Students keep me thinking, and teaching is one of the best parts of immunology. I am directly involved in the hands-on technical and theoretical training of staff and students in my research group, and I am deliberate in using my laboratory as a means to foster and support the development of early career scientists, including undergraduates and high school students. My priority in teaching is to encourage students to think, and to think confidently, critically and independently.
Outreach events -
Some examples of our science conversations outside the classroom -
Teaching at the University of Glasgow -
I teach on the 2nd, 3rd and 4th year undergraduate Immunology courses, and have been involved in course design and organisation throughout, including during the SARS-CoV2 coronavirus pandemic. My topics include T cell activation, defense against infection, cross-presentation, and the importance of immune balance in infection and in allergy and asthma. I teach in our MSc course in Immunology and Inflammatory Diseases here at the University of Glasgow, focusing particularly on career advice sessions, and also serve as an external examiner for the MSc Immunology course at Imperial College, London.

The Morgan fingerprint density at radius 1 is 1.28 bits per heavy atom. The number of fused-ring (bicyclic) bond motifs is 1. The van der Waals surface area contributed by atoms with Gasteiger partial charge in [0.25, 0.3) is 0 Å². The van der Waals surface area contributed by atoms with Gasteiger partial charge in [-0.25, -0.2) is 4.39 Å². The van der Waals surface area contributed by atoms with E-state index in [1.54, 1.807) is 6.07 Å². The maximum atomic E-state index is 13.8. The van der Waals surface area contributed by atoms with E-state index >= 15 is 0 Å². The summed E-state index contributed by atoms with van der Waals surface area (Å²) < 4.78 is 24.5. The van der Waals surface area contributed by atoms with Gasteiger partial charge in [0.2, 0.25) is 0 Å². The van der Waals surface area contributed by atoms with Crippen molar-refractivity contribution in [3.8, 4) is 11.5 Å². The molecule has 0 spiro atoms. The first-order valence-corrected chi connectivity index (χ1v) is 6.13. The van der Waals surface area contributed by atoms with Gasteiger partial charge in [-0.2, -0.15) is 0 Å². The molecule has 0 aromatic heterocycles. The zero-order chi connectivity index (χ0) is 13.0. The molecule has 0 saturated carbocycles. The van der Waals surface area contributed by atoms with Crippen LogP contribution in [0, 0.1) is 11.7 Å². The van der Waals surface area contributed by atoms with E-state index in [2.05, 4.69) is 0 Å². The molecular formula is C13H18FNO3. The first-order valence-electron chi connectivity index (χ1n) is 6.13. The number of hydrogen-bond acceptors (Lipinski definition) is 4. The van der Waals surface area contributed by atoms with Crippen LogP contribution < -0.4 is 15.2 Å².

Teaching at the University of British Columbia -
In Vancouver I taught MICB 202 (an entry level course that explored the arms race between the human immune system and the pathogens it tries to defeat, with ~800 students), MICB 402 (our core 4th year immunology lecture class, with ~85 students), and MICB 502 (a graduate seminar class with 8-12 students). My topics were dendritic cell, T cell and B cell biology, immune regulation, immune memory and vaccination. In 2014, I was awarded a Skylight teaching development grant to facilitate a student-driven revision of the MICB 202 course texbook. Two students, one a skilled writer and the other a very talented cartoonist, took the current course notes and transformed their style and presentation, illustrating key concepts with brilliant graphic design.